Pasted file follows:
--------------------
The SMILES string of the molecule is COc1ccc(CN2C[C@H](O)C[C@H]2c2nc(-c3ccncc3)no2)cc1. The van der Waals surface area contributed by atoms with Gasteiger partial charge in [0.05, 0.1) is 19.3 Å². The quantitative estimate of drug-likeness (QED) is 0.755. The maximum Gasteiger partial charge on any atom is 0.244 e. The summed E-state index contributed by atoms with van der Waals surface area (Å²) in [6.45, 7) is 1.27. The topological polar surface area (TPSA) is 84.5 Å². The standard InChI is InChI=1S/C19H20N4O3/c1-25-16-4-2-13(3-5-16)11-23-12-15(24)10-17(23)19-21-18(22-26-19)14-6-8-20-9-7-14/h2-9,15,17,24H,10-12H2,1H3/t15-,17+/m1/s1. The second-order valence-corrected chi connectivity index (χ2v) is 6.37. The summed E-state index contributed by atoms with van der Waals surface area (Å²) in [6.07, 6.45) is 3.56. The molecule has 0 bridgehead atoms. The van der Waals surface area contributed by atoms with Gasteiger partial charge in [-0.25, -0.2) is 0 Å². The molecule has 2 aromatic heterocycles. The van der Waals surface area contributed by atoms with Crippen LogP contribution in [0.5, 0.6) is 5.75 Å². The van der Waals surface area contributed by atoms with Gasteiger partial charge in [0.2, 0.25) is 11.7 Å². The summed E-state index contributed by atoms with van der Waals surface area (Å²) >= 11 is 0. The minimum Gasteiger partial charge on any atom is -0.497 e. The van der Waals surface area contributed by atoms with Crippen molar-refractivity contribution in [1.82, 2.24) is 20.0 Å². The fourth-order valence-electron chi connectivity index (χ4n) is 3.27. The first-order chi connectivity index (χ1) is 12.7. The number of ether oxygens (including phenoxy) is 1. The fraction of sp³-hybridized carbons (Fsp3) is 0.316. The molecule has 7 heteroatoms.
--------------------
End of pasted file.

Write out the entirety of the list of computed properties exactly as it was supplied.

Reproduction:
The SMILES string of the molecule is COc1ccc(CN2C[C@H](O)C[C@H]2c2nc(-c3ccncc3)no2)cc1. The van der Waals surface area contributed by atoms with Gasteiger partial charge in [0.05, 0.1) is 19.3 Å². The quantitative estimate of drug-likeness (QED) is 0.755. The maximum Gasteiger partial charge on any atom is 0.244 e. The summed E-state index contributed by atoms with van der Waals surface area (Å²) in [6.45, 7) is 1.27. The topological polar surface area (TPSA) is 84.5 Å². The standard InChI is InChI=1S/C19H20N4O3/c1-25-16-4-2-13(3-5-16)11-23-12-15(24)10-17(23)19-21-18(22-26-19)14-6-8-20-9-7-14/h2-9,15,17,24H,10-12H2,1H3/t15-,17+/m1/s1. The second-order valence-corrected chi connectivity index (χ2v) is 6.37. The summed E-state index contributed by atoms with van der Waals surface area (Å²) in [6.07, 6.45) is 3.56. The molecule has 0 bridgehead atoms. The van der Waals surface area contributed by atoms with Gasteiger partial charge in [-0.25, -0.2) is 0 Å². The molecule has 2 aromatic heterocycles. The van der Waals surface area contributed by atoms with Crippen LogP contribution in [0.5, 0.6) is 5.75 Å². The van der Waals surface area contributed by atoms with Gasteiger partial charge in [0.2, 0.25) is 11.7 Å². The summed E-state index contributed by atoms with van der Waals surface area (Å²) >= 11 is 0. The minimum Gasteiger partial charge on any atom is -0.497 e. The van der Waals surface area contributed by atoms with Crippen molar-refractivity contribution in [1.82, 2.24) is 20.0 Å². The fourth-order valence-electron chi connectivity index (χ4n) is 3.27. The first-order chi connectivity index (χ1) is 12.7. The number of ether oxygens (including phenoxy) is 1. The fraction of sp³-hybridized carbons (Fsp3) is 0.316. The molecule has 7 heteroatoms.